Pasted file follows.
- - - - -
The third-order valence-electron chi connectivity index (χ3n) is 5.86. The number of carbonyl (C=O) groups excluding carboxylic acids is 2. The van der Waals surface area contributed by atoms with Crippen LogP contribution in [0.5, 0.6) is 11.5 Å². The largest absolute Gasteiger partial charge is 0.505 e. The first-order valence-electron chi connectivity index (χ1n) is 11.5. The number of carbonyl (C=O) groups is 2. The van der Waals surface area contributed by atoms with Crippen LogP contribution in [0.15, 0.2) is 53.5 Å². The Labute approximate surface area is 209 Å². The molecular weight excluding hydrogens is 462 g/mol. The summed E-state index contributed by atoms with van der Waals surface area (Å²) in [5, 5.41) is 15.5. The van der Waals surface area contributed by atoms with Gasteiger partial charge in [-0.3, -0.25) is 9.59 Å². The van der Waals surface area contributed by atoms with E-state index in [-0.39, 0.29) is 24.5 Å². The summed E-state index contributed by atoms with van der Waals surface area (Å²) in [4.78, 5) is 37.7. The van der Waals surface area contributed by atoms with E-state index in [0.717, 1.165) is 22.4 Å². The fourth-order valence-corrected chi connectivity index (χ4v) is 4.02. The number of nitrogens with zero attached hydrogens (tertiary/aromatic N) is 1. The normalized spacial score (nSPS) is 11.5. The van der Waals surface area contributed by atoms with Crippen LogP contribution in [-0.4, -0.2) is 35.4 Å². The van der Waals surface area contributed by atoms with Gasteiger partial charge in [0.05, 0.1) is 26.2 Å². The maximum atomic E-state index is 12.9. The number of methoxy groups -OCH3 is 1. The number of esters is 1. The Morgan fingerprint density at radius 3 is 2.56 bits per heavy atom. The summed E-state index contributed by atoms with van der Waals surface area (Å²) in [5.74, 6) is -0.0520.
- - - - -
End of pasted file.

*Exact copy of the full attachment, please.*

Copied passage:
The third-order valence-electron chi connectivity index (χ3n) is 5.86. The number of carbonyl (C=O) groups excluding carboxylic acids is 2. The van der Waals surface area contributed by atoms with Crippen LogP contribution in [0.5, 0.6) is 11.5 Å². The largest absolute Gasteiger partial charge is 0.505 e. The first-order valence-electron chi connectivity index (χ1n) is 11.5. The number of carbonyl (C=O) groups is 2. The van der Waals surface area contributed by atoms with Crippen LogP contribution in [0.15, 0.2) is 53.5 Å². The Labute approximate surface area is 209 Å². The molecular weight excluding hydrogens is 462 g/mol. The summed E-state index contributed by atoms with van der Waals surface area (Å²) in [5, 5.41) is 15.5. The van der Waals surface area contributed by atoms with Gasteiger partial charge in [-0.3, -0.25) is 9.59 Å². The van der Waals surface area contributed by atoms with E-state index in [-0.39, 0.29) is 24.5 Å². The summed E-state index contributed by atoms with van der Waals surface area (Å²) in [4.78, 5) is 37.7. The van der Waals surface area contributed by atoms with E-state index in [0.717, 1.165) is 22.4 Å². The fourth-order valence-corrected chi connectivity index (χ4v) is 4.02. The number of nitrogens with zero attached hydrogens (tertiary/aromatic N) is 1. The normalized spacial score (nSPS) is 11.5. The van der Waals surface area contributed by atoms with Crippen LogP contribution in [-0.4, -0.2) is 35.4 Å². The van der Waals surface area contributed by atoms with Gasteiger partial charge in [0.05, 0.1) is 26.2 Å². The maximum atomic E-state index is 12.9. The number of methoxy groups -OCH3 is 1. The number of esters is 1. The Morgan fingerprint density at radius 3 is 2.56 bits per heavy atom. The summed E-state index contributed by atoms with van der Waals surface area (Å²) in [5.74, 6) is -0.0520.